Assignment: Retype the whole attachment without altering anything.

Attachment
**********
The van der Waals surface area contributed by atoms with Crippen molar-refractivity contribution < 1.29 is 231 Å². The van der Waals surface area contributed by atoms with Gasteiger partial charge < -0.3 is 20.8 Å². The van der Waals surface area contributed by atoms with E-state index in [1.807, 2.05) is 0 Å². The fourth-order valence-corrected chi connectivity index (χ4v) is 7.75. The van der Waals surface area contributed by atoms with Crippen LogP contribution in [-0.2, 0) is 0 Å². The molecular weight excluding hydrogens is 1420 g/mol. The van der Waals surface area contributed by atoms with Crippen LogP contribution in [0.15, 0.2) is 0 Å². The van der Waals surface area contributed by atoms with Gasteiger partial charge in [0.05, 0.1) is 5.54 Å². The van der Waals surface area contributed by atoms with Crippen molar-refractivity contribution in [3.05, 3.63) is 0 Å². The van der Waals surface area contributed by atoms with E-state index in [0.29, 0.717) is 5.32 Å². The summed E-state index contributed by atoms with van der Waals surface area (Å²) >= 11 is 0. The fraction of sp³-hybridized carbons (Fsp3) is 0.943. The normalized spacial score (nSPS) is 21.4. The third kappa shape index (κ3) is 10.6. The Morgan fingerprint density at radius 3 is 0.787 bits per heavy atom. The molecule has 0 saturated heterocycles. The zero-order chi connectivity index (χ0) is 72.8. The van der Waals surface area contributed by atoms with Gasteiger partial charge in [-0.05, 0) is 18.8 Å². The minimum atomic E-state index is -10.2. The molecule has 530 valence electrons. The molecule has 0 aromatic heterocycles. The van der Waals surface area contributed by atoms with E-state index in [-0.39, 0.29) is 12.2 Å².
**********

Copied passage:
The van der Waals surface area contributed by atoms with Crippen molar-refractivity contribution < 1.29 is 231 Å². The van der Waals surface area contributed by atoms with Gasteiger partial charge < -0.3 is 20.8 Å². The van der Waals surface area contributed by atoms with E-state index in [1.807, 2.05) is 0 Å². The fourth-order valence-corrected chi connectivity index (χ4v) is 7.75. The van der Waals surface area contributed by atoms with Crippen LogP contribution in [-0.2, 0) is 0 Å². The molecular weight excluding hydrogens is 1420 g/mol. The van der Waals surface area contributed by atoms with Crippen LogP contribution in [0.15, 0.2) is 0 Å². The van der Waals surface area contributed by atoms with Gasteiger partial charge in [0.05, 0.1) is 5.54 Å². The van der Waals surface area contributed by atoms with Crippen molar-refractivity contribution in [3.05, 3.63) is 0 Å². The van der Waals surface area contributed by atoms with E-state index in [0.29, 0.717) is 5.32 Å². The summed E-state index contributed by atoms with van der Waals surface area (Å²) >= 11 is 0. The fraction of sp³-hybridized carbons (Fsp3) is 0.943. The normalized spacial score (nSPS) is 21.4. The third kappa shape index (κ3) is 10.6. The Morgan fingerprint density at radius 3 is 0.787 bits per heavy atom. The molecule has 0 saturated heterocycles. The zero-order chi connectivity index (χ0) is 72.8. The van der Waals surface area contributed by atoms with Gasteiger partial charge in [-0.05, 0) is 18.8 Å². The minimum atomic E-state index is -10.2. The molecule has 530 valence electrons. The molecule has 0 aromatic heterocycles. The van der Waals surface area contributed by atoms with E-state index in [-0.39, 0.29) is 12.2 Å².